With great power comes great responsibility.
Those powerful words once uttered by Spider-Man reach just about all corners of life— an NFL locker room is clearly within those confines. As the details of the Richie Incognito/Jonathan Martin situation unceremoniously continue to trickle in, the topic of discussion has transformed over the course of the last week.
Hazing, bullying, mental health issues, conduct in the workplace, locker room etiquette and the pro athlete double standard have all taken center stage. Then the discussion — like seemingly all controversial discussions — turned to race. When news broke that Incognito had left threatening voicemails on Martin’s phone, which included the Caucasian lineman calling the biracial (black and white) Martin a “half-nigger”, the story suddenly took on an entirely different context.
Opinions on this story have landed on every point on the spectrum, but nobody was closer to the situation than the other players on the Miami Dolphins team, many of whom have shockingly come to the aid of the oft-malevolent Incognito. Dolphins wide receiver Mike Wallace was recently as quoted as saying “I know both [Martin and Incognito] personally. I like both of them. I love Richie. I think he’s a great guy. I don’t think he was out of hand. I have a lot of respect for Richie. I wish he was here.”
According to the University of Central Florida’s 2012 NFL Race and Gender Report Card, Wallace is, like roughly 70% of all NFL players, a black man. Like the vast majority of NFL players, he is also in his mid-to-late 20s. Chalk it up to a part of this new “post-racial America”, but according to the Miami Herald’s Armando Salguero, Incognito is largely viewed by many of his black teammates as an “honorary black man”. Even “blacker” than the half-black Johnathan Martin.
Stop right there.
Attempting to measure “blackness” is an exercise that is as confounding as it is foolish. On top of it being incredibly arbitrary in most instances, it will often lead to situations like this.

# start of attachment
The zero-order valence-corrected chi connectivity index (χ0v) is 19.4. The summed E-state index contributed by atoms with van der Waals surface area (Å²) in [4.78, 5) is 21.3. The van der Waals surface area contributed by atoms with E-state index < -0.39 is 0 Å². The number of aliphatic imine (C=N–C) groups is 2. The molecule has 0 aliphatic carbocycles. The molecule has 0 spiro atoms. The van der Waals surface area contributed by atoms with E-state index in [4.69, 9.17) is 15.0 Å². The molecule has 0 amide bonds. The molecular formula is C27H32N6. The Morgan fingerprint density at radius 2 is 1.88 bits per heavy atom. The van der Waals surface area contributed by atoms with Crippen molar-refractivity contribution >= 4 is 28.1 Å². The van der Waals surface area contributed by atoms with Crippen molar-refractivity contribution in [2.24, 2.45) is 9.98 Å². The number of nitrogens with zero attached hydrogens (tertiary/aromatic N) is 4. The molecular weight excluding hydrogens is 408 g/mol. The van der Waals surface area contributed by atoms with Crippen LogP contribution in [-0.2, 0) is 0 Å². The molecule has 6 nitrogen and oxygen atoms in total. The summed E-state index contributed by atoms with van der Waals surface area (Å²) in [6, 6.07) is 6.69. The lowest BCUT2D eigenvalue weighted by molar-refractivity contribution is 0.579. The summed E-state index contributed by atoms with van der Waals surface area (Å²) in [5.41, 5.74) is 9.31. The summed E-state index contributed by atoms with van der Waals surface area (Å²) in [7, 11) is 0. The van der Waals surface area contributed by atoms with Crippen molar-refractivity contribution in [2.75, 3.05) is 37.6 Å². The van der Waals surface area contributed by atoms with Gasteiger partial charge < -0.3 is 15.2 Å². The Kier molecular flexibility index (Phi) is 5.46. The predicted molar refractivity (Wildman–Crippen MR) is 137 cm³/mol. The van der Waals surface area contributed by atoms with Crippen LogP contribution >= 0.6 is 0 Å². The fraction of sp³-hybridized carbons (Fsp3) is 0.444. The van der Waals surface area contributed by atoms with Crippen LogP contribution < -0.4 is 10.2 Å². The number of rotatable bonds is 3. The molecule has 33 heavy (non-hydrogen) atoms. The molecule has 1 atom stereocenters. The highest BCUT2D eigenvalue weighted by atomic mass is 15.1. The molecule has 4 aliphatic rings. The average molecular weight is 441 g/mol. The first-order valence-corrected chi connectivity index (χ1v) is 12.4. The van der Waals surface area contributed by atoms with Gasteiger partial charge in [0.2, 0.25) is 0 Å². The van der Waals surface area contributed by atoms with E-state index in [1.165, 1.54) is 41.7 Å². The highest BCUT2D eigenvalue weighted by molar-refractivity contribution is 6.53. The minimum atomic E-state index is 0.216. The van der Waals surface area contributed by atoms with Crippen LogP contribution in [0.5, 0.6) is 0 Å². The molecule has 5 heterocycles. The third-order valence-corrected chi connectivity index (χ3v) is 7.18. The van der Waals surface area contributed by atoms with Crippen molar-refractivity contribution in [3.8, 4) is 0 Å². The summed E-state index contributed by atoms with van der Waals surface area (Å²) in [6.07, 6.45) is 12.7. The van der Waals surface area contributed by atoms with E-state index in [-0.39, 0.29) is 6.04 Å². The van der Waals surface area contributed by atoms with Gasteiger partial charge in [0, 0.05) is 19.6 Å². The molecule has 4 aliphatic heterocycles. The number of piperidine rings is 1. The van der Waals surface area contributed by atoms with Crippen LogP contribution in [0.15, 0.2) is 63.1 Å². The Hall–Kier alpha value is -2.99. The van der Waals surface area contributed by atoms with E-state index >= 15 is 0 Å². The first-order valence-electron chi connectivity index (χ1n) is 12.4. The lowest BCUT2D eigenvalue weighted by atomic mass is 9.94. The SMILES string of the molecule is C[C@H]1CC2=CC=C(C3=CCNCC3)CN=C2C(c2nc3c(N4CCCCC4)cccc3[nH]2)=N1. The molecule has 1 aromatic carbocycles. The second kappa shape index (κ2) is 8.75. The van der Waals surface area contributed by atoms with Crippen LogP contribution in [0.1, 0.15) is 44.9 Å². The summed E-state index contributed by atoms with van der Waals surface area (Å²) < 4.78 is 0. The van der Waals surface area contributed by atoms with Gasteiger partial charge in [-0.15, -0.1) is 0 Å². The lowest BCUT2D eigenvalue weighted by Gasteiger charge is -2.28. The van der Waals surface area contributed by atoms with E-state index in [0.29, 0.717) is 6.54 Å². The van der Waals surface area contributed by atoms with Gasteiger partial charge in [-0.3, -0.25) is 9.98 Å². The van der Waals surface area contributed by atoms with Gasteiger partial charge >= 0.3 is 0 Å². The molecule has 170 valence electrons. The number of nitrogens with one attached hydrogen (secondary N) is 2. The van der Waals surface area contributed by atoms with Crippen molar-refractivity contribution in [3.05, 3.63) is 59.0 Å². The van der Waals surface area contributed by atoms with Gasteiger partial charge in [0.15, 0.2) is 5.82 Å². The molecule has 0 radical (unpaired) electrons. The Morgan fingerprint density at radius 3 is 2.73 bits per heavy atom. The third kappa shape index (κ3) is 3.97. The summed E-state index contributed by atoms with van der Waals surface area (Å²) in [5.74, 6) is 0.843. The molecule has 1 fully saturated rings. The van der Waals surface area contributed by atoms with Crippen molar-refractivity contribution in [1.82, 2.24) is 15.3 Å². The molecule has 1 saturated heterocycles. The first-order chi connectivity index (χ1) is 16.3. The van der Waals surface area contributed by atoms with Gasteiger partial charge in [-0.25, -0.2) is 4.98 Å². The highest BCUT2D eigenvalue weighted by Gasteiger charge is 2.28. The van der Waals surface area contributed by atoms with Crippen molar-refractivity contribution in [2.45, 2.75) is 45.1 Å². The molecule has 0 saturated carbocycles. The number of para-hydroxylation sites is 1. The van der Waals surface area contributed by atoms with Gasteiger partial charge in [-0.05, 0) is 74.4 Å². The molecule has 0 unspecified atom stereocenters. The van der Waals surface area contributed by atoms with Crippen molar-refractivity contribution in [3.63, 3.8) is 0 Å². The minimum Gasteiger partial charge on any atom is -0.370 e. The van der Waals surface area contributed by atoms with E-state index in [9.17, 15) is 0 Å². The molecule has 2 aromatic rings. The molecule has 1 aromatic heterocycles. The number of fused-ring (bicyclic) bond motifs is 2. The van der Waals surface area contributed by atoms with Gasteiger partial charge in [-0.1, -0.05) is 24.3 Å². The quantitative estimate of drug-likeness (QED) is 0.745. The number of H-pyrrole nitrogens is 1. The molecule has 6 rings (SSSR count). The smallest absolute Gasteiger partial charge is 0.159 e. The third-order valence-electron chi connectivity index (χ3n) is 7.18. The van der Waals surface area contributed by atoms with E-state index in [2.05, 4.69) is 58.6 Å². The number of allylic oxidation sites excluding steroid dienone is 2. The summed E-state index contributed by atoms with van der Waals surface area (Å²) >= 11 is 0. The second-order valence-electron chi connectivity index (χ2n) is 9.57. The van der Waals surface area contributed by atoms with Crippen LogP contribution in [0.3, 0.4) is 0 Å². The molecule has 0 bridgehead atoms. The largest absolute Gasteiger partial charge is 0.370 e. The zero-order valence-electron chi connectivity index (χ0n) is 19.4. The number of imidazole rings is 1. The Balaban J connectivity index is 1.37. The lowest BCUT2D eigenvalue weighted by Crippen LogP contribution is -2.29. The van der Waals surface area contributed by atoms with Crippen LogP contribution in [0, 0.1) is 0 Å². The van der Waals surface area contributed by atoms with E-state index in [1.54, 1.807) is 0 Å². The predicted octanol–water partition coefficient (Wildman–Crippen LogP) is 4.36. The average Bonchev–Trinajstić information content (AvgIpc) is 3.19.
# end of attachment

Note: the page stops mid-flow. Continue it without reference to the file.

Sidebar: The phrase “most instances” is used because often times blackness, or a lack thereof can be inversely compared to one being a “sellout” or an “Uncle Tom”. That of course, is an entirely different conversation we’ll save for another day.
Salguero went on to report the following:
I’ve spoken to multiple people today about this and the explanation from all of them is that in the Dolphins locker room, Richie Incognito was considered a black guy. He was accepted by the black players. …
And Jonathan Martin, who is bi-racial, was not. Indeed, Martin was considered less black than Incognito.
“Richie is honarary,” one player who left the Dolphins this offseason told me today. “I don’t expect you to understand because you’re not black. But being a black guy, being a brother is more than just about skin color. It’s about how you carry yourself. How you play. Where you come from. What you’ve experienced. A lot of things.”
To his credit, somewhere along the line in his personal and professional development, Richie Incognito befriended enough black people that he became extremely comfortable around them. This trait should not go completely unnoticed. Many white people work with a black person or two and have no problem with casually interacting with them on a daily basis. That’s a far cry from walking into a workplace where you, a white person, is in the gross minority and are forced to interact with your black coworkers on a daily basis.
Most white people have no idea what that’s like. Most black people learn to deal with it at an early age and the shouldering of this responsibility is required to become as natural as breathing.
Giving a white person the distinction of being an “honorary black person” — also synonymous with receiving a “hood pass” or a “ghetto pass” — is a longstanding running joke within the black community (Bill Clinton immediately comes to mind). In so doing, it’s easy to understand how a white person who has received this title could think they could use words like “nigger” without any retribution. Arguably the most polarizing word in the English language, its usage is generally seen as taboo for whites. Hence, many white people cannot resist the urge of wanting to use the word or the conversation surrounding it. We’ll just call desire for forbidden fruit human nature.